The DWP Tax

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No, this isn’t a piece about taxes on our utility bills. Or, at least, not explicit taxes.

Instead, I’m writing today about the implicit tax imposed on LA property owners by DWP’s horrific customer service.

First, some context: When you buy and renovate an apartment building, you need to:

  • Switch the master utilities into your name
  • Then, when the tenants move out, switch each individual unit’s utilities to your name
  • Then, once renovations are complete and the units are rented, have the tenants switch the units to their names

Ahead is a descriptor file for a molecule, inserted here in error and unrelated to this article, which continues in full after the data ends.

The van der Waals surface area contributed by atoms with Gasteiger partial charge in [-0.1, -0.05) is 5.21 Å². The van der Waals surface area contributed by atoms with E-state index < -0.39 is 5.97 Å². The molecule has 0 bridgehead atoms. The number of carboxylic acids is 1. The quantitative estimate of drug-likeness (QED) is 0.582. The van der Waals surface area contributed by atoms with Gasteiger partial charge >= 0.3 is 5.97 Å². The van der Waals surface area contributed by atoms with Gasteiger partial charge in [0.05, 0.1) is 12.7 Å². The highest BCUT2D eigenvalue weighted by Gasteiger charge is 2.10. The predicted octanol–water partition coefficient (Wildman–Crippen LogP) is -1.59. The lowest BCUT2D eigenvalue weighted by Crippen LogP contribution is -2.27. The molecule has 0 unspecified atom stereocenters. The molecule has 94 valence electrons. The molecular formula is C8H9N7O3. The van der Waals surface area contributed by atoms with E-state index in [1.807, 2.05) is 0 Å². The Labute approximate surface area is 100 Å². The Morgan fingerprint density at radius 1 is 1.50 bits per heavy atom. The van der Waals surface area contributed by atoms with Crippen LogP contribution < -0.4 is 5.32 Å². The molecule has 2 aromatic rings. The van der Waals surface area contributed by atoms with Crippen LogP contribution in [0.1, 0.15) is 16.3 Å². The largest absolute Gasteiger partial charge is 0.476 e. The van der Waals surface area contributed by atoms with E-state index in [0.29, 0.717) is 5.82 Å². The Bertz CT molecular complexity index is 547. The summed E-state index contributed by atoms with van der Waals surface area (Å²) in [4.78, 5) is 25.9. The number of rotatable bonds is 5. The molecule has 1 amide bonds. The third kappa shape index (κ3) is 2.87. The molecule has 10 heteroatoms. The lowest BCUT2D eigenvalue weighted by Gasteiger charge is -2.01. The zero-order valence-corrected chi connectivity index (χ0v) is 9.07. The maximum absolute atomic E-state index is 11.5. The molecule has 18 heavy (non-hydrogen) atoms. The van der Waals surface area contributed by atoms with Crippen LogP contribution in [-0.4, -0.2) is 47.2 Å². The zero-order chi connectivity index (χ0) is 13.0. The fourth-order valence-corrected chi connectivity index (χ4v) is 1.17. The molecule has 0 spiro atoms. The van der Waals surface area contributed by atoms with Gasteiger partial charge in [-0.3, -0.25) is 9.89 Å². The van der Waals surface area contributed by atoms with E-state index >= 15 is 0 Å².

Each of the above necessitates multiple calls to DWP. Until a few months ago, hold times for these calls were a ridiculous but still manageable 60 minutes or so.

Now, since the installation of a new phone system (presumably purchased, used, from some backwater in Botswana), wait times have swelled to 120+ minutes. And, about half the time, you get through the 120 minutes, only to be hung up on.

The net result, in our office, is that my assistant spends her entire day on hold with DWP.

In any non-monopoly business, the market severely punishes any company that treats customers this way. But DWP is a monopoly. So, the only way things are going to improve is for the politicians who oversee DWP to demand better. Know anyone?

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